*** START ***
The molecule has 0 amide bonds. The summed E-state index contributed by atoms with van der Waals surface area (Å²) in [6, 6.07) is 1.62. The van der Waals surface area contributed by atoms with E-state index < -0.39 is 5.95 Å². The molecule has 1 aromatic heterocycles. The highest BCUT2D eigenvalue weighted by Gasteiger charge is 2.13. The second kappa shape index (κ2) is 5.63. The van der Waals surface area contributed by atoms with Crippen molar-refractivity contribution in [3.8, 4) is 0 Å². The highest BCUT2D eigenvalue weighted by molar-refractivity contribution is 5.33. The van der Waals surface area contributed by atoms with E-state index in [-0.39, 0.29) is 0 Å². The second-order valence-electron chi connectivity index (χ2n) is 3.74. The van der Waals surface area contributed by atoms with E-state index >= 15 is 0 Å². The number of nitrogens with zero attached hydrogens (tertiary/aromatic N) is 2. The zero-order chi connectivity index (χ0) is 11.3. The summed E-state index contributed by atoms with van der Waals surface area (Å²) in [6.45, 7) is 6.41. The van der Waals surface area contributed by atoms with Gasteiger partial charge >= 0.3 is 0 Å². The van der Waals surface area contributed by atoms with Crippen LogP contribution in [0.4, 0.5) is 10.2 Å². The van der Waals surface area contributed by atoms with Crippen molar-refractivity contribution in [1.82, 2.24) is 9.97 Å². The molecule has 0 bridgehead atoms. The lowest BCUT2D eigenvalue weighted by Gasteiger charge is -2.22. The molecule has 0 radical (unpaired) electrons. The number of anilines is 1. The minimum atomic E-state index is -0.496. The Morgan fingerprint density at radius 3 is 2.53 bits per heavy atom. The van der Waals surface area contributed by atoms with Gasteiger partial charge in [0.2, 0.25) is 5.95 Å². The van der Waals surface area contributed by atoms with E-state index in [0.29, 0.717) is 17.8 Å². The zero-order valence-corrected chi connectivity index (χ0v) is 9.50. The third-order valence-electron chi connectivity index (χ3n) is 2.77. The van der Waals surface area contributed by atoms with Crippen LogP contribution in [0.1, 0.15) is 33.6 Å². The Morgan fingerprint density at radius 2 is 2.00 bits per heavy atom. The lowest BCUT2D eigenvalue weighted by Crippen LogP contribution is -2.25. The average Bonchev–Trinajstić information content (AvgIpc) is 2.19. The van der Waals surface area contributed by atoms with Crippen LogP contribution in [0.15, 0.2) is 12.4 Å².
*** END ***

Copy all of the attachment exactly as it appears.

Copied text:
The molecule has 0 amide bonds. The summed E-state index contributed by atoms with van der Waals surface area (Å²) in [6, 6.07) is 1.62. The van der Waals surface area contributed by atoms with E-state index < -0.39 is 5.95 Å². The molecule has 1 aromatic heterocycles. The highest BCUT2D eigenvalue weighted by Gasteiger charge is 2.13. The second kappa shape index (κ2) is 5.63. The van der Waals surface area contributed by atoms with Crippen molar-refractivity contribution in [3.8, 4) is 0 Å². The highest BCUT2D eigenvalue weighted by molar-refractivity contribution is 5.33. The van der Waals surface area contributed by atoms with E-state index in [-0.39, 0.29) is 0 Å². The second-order valence-electron chi connectivity index (χ2n) is 3.74. The van der Waals surface area contributed by atoms with E-state index >= 15 is 0 Å². The number of nitrogens with zero attached hydrogens (tertiary/aromatic N) is 2. The zero-order chi connectivity index (χ0) is 11.3. The summed E-state index contributed by atoms with van der Waals surface area (Å²) in [6.45, 7) is 6.41. The van der Waals surface area contributed by atoms with Gasteiger partial charge >= 0.3 is 0 Å². The van der Waals surface area contributed by atoms with Crippen LogP contribution in [0.4, 0.5) is 10.2 Å². The van der Waals surface area contributed by atoms with Crippen molar-refractivity contribution in [1.82, 2.24) is 9.97 Å². The molecule has 0 bridgehead atoms. The lowest BCUT2D eigenvalue weighted by Gasteiger charge is -2.22. The molecule has 0 radical (unpaired) electrons. The number of anilines is 1. The minimum atomic E-state index is -0.496. The Morgan fingerprint density at radius 3 is 2.53 bits per heavy atom. The van der Waals surface area contributed by atoms with Gasteiger partial charge in [0.2, 0.25) is 5.95 Å². The van der Waals surface area contributed by atoms with E-state index in [0.29, 0.717) is 17.8 Å². The zero-order valence-corrected chi connectivity index (χ0v) is 9.50. The third-order valence-electron chi connectivity index (χ3n) is 2.77. The van der Waals surface area contributed by atoms with Crippen LogP contribution in [0.1, 0.15) is 33.6 Å². The Morgan fingerprint density at radius 2 is 2.00 bits per heavy atom. The lowest BCUT2D eigenvalue weighted by Crippen LogP contribution is -2.25. The average Bonchev–Trinajstić information content (AvgIpc) is 2.19. The van der Waals surface area contributed by atoms with Crippen LogP contribution in [0.15, 0.2) is 12.4 Å².